Paradigmatic Diversity in IS Studies and its Implications for Research Quality

Kerry Ward, University of Nebraska at Omaha, This e-mail address is being protected from spambots. You need JavaScript enabled to view it

 

The IS community has become more receptive to multiple research approaches after such seminal works as Allen Lee’s essay on integrating positivist and interpretive approaches and Minger’s emphasis on the value of the plurality of paradigms. What exactly constitutes high quality research is not without controversy. Determining research quality can vary greatly based on the ontological and epistemological assumptions of the perspective and  IS research best practices and standards are still being debated. Increased diversity places a greater burden on the author to communicate the quality of their work to consumers who may not share the author’s research approach. This minitrack explores the need to debate what constitutes research quality and best practice, particularly across approaches.

This mini-track fosters discussion related to difficult and controversial issues related to determining research quality. We encourage authors to submit conceptual or empirical research related to a wide variety of issues. These issues can be conceptual such as how to integrate interpretivist and positivist approaches or detailed methodological discussions such as the recent exploration into the appropriateness of formative and reflective constructs in quantitative modeling. We encourage any submission that fosters discussion and understanding of research quality, best practices and appropriate use of methods.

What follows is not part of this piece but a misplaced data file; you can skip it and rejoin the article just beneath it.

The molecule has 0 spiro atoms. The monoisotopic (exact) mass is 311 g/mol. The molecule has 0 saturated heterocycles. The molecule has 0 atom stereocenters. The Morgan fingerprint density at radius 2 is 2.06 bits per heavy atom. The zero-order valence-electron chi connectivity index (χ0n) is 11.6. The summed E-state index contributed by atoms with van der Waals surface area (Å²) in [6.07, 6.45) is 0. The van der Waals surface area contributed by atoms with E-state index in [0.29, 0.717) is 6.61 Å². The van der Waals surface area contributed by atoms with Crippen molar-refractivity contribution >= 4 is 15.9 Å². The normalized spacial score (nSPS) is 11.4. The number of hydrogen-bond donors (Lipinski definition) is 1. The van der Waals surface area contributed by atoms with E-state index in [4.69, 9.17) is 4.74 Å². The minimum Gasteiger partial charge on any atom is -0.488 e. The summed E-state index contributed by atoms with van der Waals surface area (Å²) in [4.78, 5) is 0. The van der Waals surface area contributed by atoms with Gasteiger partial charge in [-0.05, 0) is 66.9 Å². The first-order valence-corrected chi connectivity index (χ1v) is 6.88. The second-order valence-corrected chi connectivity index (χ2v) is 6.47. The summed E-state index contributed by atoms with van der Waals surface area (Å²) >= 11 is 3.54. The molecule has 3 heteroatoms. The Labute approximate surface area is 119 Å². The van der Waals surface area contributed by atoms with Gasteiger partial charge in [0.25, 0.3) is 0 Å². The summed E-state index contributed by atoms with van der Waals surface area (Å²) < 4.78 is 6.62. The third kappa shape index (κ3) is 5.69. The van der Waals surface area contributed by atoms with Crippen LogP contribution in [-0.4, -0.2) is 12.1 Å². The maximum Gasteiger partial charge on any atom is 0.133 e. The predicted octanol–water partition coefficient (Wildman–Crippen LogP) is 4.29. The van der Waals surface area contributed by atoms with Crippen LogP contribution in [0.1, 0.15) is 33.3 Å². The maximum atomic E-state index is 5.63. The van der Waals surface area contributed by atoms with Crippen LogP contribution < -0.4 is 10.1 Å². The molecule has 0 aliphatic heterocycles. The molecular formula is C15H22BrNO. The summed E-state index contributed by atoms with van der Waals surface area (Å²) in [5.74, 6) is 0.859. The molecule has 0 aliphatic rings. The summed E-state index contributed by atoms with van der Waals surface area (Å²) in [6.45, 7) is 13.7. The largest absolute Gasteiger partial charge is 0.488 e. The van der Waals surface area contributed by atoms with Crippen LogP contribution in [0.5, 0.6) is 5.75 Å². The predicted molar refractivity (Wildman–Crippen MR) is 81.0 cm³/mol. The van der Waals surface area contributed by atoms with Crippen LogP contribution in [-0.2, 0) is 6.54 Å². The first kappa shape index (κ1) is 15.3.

Research Methods for a Cumulative Research Tradition: A cumulative tradition?

Mary Tate, Victoria University, This e-mail address is being protected from spambots. You need JavaScript enabled to view it

David Johnstone, Victoria University of Wellington, This e-mail address is being protected from spambots. You need JavaScript enabled to view it

 

It has been suggested that research in information systems is piling up rather than building up. Summarising and synthesizing previous literature is inexact and often subjective; building a genuinely cumulative tradition is difficult; and applying rigorous quantitative techniques to the accumulating weight of evidence for specific theories is nearly impossible. Further, as a field, we are frequently unwilling to take a revisionist approach to past research, or to publish replication studies.

This mini-track will focus on quantitative and qualitative research methods for building a cumulative tradition. Theoretical and methodological contributions; and interesting empirical illustrations are welcome. Topics may include, but are not limited to: novel approaches for extending and combining theories and presenting past literature, quantitative meta-analysis and Bayesian analysis, replications, revisionist and contrarian studies. We aim to advance the discourse of what constitutes a cumulative tradition, and offer an outlet for innovative and non-traditional studies.